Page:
Yury Shibnev, a veteran research associate at the Kedrovaya Pad Nature Reserve, an animal photographer who has captured some unique shots of the Far Eastern leopard out in the wild, spoke about his first encounter with the spotted predator and what it required to take a picture of the world's rarest cat during the film-camera era.
Question: Good afternoon, Mr Shibnev. Today, we'd like to talk about your photo career and how you took shots of the Far Eastern leopard at the Kedrovaya Pad Nature Reserve. You've repeatedly come across the beast in the wild. What's it like, from your perspective?
Yury Shibnev: In my opinion, it's a very interesting animal, a very interesting cat. When I first saw it — it was a wonderful picture… This was in November 1978, I think. When I spotted the leopard in the wild, on a snow-covered slope of a hill, I was greatly excited and afterwards decided to take a picture of it no matter what.
And this is what the encounter was like. For count purposes I went out to keep track of leopards by following their trail after a snowfall and d I discovered a drag trail, i.e., a leopard dragging its prey. I followed the trail and saw the way it hunted. It killed a roe deer. It approached the roe in a lair along the river bank. It came to within five metres of the prey and then reached the roe in a few leaps. They fought for a long time. The snow was all dug up.
Question: The entire scene could be reconstructed from the trail pattern?
Yury Shibnev: That's right. So I decided to follow the trail to see where the female leopard had dragged the roe. I learned that it was a female leopard from its smaller tracks. Male tracks are larger. I followed the trail, and when I looked up, I saw a leopard cub. There was a big, lonely fir tree among the oak forest, and a cub sat there looking at me. It seemed so tender. I studied it through binoculars: a pretty, fluffy cub. I kicked myself for not taking a camera gun.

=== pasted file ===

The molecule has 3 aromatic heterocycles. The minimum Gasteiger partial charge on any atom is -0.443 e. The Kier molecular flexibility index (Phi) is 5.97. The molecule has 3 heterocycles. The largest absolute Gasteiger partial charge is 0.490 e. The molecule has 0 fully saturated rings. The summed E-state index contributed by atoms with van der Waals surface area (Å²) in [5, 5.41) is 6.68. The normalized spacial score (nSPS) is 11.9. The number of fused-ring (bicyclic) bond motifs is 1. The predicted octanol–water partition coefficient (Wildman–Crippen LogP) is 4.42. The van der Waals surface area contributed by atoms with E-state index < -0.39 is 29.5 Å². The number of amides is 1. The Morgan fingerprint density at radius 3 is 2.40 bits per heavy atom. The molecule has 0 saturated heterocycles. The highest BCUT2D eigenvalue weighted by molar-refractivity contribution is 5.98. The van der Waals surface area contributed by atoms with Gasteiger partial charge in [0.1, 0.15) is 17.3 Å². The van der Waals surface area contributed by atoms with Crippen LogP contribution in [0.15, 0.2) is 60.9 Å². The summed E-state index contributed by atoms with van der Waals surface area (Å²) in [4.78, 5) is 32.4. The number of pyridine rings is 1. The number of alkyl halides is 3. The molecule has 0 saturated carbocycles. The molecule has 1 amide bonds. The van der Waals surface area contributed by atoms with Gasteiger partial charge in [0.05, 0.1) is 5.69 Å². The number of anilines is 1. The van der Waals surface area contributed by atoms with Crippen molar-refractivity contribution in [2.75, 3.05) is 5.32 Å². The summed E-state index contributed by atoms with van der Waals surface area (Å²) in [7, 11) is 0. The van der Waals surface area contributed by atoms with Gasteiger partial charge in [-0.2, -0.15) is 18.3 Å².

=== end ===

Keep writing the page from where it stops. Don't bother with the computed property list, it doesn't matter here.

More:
Question: So your first encounter was without a camera?
Yury Shibnev: That's right. I did not take a camera because it was too cold. We looked at each for about a minute. Then the cub turned around and disappeared behind the hill. I quickly climbed the hill and saw a female leopard walk gracefully along the snow-covered slope, followed by one cub, while the other — the one I had encountered — was running to catching up with them. The leopardess did not even look at me, as it kept walking with the cubs until they disappeared behind the slope.
That was when I felt I wanted to take a picture of a leopard at any cost, because it seemed very, very beautiful to me. I'm an ornithologist, but I simply could not allow myself to pass up the leopard. I also took many pictures of birds. I tried to take a picture of a leopard on the go, but it never worked.
Question: How did you take the first picture? How did it happen?
Yury Shibnev: It was in March. It snowed a little. I went in search of a leopard, reaching Mt Chelban. I looked down and saw cubs, two little cubs about 100 metres away, in the snow. They sat there looking. I ran quickly towards them. I thought they would run away, but they both climbed a tree. So I started taking pictures of them, looking around all the time to make sure there was no female leopard, which could attack me. I took a lot of pictures, wondering where their mother was. Then I decided to take a close-up shot of a cub. I started to climb the tree, and it immediately jumped off the tree into the snow and started running away. I also jumped down and ran after it. The cub disappeared into a hole under the river bank. I returned to the second cub and took more pictures of it. Then it also jumped down into the snow and ran away. I chased it. As I almost caught up with it to take a picture at close range, it suddenly turned around, bared its fangs and roared at me like a grown-up leopard, and then turned around and ran again. I followed it. I thought I would chase it up a tree to take more pictures, but it jumped across the stream and disappeared in the forest among the fallen trees. As I ran up, it bared its fangs and roared. And then it retreated further, and I did not see it again.
Later, I saw that the female leopard had climbed up the hill, from where it watched me — the way I treated her cubs.
Question: But the leopardess did not approach, did not attack you? In other words, it allowed you to take pictures?